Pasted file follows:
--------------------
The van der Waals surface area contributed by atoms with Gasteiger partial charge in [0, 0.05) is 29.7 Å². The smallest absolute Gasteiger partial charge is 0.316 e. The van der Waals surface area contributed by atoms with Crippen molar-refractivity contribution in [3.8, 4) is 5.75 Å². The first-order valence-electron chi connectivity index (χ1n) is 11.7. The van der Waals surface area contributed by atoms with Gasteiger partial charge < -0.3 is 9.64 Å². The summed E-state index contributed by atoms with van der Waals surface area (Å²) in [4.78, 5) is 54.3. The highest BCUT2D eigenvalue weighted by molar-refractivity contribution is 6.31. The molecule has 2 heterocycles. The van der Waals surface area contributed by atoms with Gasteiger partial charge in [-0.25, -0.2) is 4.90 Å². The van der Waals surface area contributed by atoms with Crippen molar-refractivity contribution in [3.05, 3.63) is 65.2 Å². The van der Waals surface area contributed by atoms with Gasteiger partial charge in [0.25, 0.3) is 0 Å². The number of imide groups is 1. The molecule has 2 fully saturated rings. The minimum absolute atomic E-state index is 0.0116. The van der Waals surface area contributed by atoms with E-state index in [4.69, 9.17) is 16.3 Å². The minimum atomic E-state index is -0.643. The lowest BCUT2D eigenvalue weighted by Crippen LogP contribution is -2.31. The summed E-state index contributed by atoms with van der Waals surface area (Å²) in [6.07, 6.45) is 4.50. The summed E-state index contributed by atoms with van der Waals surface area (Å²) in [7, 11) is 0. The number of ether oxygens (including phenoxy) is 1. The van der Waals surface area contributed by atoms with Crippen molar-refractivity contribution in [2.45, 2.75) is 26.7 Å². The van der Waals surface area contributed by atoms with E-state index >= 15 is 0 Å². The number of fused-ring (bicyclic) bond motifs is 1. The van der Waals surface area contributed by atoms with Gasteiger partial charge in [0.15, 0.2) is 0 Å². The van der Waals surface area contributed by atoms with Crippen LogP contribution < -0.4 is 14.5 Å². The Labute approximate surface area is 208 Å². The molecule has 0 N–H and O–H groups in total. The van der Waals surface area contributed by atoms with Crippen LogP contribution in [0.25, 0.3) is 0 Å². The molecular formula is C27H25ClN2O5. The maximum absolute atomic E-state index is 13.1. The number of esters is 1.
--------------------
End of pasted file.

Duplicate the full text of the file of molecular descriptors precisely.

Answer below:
The van der Waals surface area contributed by atoms with Gasteiger partial charge in [0, 0.05) is 29.7 Å². The smallest absolute Gasteiger partial charge is 0.316 e. The van der Waals surface area contributed by atoms with Crippen molar-refractivity contribution in [3.8, 4) is 5.75 Å². The first-order valence-electron chi connectivity index (χ1n) is 11.7. The van der Waals surface area contributed by atoms with Gasteiger partial charge < -0.3 is 9.64 Å². The summed E-state index contributed by atoms with van der Waals surface area (Å²) in [4.78, 5) is 54.3. The highest BCUT2D eigenvalue weighted by molar-refractivity contribution is 6.31. The molecule has 2 heterocycles. The van der Waals surface area contributed by atoms with Gasteiger partial charge in [-0.25, -0.2) is 4.90 Å². The van der Waals surface area contributed by atoms with Crippen molar-refractivity contribution in [3.05, 3.63) is 65.2 Å². The van der Waals surface area contributed by atoms with Gasteiger partial charge in [0.25, 0.3) is 0 Å². The number of imide groups is 1. The molecule has 2 fully saturated rings. The minimum absolute atomic E-state index is 0.0116. The van der Waals surface area contributed by atoms with E-state index in [4.69, 9.17) is 16.3 Å². The minimum atomic E-state index is -0.643. The lowest BCUT2D eigenvalue weighted by Crippen LogP contribution is -2.31. The summed E-state index contributed by atoms with van der Waals surface area (Å²) in [6.07, 6.45) is 4.50. The summed E-state index contributed by atoms with van der Waals surface area (Å²) in [7, 11) is 0. The number of ether oxygens (including phenoxy) is 1. The van der Waals surface area contributed by atoms with Crippen molar-refractivity contribution in [2.45, 2.75) is 26.7 Å². The van der Waals surface area contributed by atoms with E-state index >= 15 is 0 Å². The number of fused-ring (bicyclic) bond motifs is 1. The van der Waals surface area contributed by atoms with Gasteiger partial charge in [0.15, 0.2) is 0 Å². The van der Waals surface area contributed by atoms with Crippen LogP contribution < -0.4 is 14.5 Å². The Labute approximate surface area is 208 Å². The molecule has 0 N–H and O–H groups in total. The van der Waals surface area contributed by atoms with Crippen LogP contribution in [0.25, 0.3) is 0 Å². The molecular formula is C27H25ClN2O5. The maximum absolute atomic E-state index is 13.1. The number of esters is 1.